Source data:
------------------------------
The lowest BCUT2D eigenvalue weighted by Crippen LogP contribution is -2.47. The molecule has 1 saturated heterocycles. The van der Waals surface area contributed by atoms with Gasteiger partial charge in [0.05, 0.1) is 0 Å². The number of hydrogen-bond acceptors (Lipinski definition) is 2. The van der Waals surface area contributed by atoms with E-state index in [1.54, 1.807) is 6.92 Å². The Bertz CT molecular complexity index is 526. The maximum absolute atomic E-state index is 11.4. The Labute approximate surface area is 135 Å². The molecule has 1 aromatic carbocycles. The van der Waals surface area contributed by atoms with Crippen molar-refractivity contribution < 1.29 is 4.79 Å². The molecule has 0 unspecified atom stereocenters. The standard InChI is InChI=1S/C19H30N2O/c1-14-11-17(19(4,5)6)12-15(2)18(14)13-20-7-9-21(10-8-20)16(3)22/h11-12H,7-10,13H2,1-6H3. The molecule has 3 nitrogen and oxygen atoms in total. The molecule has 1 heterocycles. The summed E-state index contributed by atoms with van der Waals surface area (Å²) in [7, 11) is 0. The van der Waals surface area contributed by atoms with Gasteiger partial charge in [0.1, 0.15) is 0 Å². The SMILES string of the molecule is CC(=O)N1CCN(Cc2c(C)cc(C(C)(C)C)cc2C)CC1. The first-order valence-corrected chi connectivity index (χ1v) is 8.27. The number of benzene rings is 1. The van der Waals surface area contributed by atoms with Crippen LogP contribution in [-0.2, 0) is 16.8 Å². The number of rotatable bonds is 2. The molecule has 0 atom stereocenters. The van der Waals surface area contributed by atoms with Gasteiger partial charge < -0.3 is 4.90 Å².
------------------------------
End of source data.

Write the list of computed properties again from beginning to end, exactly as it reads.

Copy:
The lowest BCUT2D eigenvalue weighted by Crippen LogP contribution is -2.47. The molecule has 1 saturated heterocycles. The van der Waals surface area contributed by atoms with Gasteiger partial charge in [0.05, 0.1) is 0 Å². The number of hydrogen-bond acceptors (Lipinski definition) is 2. The van der Waals surface area contributed by atoms with E-state index in [1.54, 1.807) is 6.92 Å². The Bertz CT molecular complexity index is 526. The maximum absolute atomic E-state index is 11.4. The Labute approximate surface area is 135 Å². The molecule has 1 aromatic carbocycles. The van der Waals surface area contributed by atoms with Crippen molar-refractivity contribution < 1.29 is 4.79 Å². The molecule has 0 unspecified atom stereocenters. The standard InChI is InChI=1S/C19H30N2O/c1-14-11-17(19(4,5)6)12-15(2)18(14)13-20-7-9-21(10-8-20)16(3)22/h11-12H,7-10,13H2,1-6H3. The molecule has 3 nitrogen and oxygen atoms in total. The molecule has 1 heterocycles. The summed E-state index contributed by atoms with van der Waals surface area (Å²) in [7, 11) is 0. The van der Waals surface area contributed by atoms with Gasteiger partial charge in [0.1, 0.15) is 0 Å². The SMILES string of the molecule is CC(=O)N1CCN(Cc2c(C)cc(C(C)(C)C)cc2C)CC1. The first-order valence-corrected chi connectivity index (χ1v) is 8.27. The number of benzene rings is 1. The van der Waals surface area contributed by atoms with Crippen LogP contribution in [-0.2, 0) is 16.8 Å². The number of rotatable bonds is 2. The molecule has 0 atom stereocenters. The van der Waals surface area contributed by atoms with Gasteiger partial charge < -0.3 is 4.90 Å².